Film is shot at 24 frames per second. At that speed, there is a certain amount of blur in the images. There is also a brief time between the frames when there is no image at all and there is a little perception of flicker. Though this film process may sound technically flawed, in fact, these ""imperfections"" cause the audience to use their imagination to fill in the blanks of the missing information.

Tape, as we know, is 30 frames per second or two interlaced fields resulting in 60 images a second. There is a technique called Showscan, invented by a genius named Douglas Trumbull, which involves filming at 60 frames per second and projecting at 60 frames per second. This number was not arbitrarily chosen. Trumbull did psychological and physiological tests on all kinds of audiences and determined that 60 images a second is the maximum visual information that can be transmitted through the optic nerve to the brain. Watching Showscan resulted in a direct visual implant without any perceivable blank spaces. If the rate is raised to more than 60 images a second, the audience won't get any improvement in image transference. So 60 frames is the cut-off. I believe a format like Showscan negates the use of the audience's imagination. This refresh rate of 60 images exactly relates to what is seen on a video screen. Therefore, when we see video images we're getting a direct implant of images; we are not having to use our imagination to fill in the blanks. This is little like the difference between radio drama and television. In radio drama, the audience has to completely imagine the setting and completely imagine what the people look like. Listeners must engage the imagination in the storytelling process. For this reason, I feel any fantasy-based or story-based information is best viewed on film. The 24 frame per second film imaging system does not give the audience all of the visual information. Audience members are engaged in the storytelling process because of the need to fill in the blanks with imagination.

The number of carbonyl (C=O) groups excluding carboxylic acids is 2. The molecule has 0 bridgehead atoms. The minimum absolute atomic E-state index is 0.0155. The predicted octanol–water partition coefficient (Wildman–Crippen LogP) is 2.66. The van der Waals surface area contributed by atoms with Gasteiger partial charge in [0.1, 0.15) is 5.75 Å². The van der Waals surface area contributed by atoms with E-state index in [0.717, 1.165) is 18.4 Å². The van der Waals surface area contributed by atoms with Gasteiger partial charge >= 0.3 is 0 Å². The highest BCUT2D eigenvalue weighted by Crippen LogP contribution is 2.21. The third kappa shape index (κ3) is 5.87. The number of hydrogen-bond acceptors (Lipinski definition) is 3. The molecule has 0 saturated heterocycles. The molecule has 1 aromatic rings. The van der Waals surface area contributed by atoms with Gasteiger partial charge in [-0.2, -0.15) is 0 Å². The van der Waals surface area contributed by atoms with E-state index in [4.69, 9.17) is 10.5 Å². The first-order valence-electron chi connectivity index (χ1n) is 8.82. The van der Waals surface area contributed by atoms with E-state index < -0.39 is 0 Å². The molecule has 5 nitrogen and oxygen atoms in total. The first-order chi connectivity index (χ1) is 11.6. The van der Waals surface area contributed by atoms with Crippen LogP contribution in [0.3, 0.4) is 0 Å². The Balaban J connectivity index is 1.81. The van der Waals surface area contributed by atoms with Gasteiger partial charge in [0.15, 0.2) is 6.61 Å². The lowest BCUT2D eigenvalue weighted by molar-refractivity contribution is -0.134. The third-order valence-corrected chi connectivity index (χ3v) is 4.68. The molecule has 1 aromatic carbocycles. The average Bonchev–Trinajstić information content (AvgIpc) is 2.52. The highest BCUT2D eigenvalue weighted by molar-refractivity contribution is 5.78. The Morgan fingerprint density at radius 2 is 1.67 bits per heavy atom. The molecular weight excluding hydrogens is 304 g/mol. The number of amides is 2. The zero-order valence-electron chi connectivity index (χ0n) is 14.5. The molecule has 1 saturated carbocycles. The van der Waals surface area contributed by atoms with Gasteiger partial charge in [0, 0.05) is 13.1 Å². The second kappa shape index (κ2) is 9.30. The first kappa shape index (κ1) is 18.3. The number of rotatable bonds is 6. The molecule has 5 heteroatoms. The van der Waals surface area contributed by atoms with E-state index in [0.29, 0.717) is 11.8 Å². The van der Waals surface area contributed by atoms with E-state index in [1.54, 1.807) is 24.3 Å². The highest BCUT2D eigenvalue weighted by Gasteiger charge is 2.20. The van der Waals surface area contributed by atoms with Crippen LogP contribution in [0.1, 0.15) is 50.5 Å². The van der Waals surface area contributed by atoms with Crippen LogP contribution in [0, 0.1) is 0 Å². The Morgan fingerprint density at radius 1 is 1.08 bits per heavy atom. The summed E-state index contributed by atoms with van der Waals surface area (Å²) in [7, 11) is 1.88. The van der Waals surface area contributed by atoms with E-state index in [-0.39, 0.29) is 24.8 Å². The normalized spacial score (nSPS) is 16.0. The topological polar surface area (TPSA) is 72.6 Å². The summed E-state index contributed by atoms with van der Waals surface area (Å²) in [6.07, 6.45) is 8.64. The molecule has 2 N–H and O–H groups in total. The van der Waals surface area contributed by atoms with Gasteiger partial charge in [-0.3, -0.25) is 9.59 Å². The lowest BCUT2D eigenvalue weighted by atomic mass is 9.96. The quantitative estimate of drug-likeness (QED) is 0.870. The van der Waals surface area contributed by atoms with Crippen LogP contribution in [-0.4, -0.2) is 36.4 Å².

Now, what about soap operas? Why do they work on video? Soap operas are made so that the audience can feel an immediate connection to the characters and feel that those characters are part of their daily lives. This is the reason that soap operas are best done on tape. It's best to visually implant that information directly so it feels like it's live and happening now.

There have been continuing attempts to make tape look like film. I think this is the wrong approach. Each medium should be used for what it does best.

Dr. Edwin Land, the inventor of instant photography, had the idea he was giving a new medium to the world. He wasn't just doing something old in a new way. I think that is the approach we should take with the video technology of today and with high definition video in the future.

As I just re-read this I realized that it is a simplified version of a speech that I gave for the High Vision Society in Japan in 1991 (about 300 people involved in the development of Hi Def). It of course raised a lot of eyebrows there. Many of the (Non- Sony) engineers and scientists and designers really got it.

PS - For those of you who don't understand the word Mishagass (however it's spelled) - Tough...

Steven Poster, ASC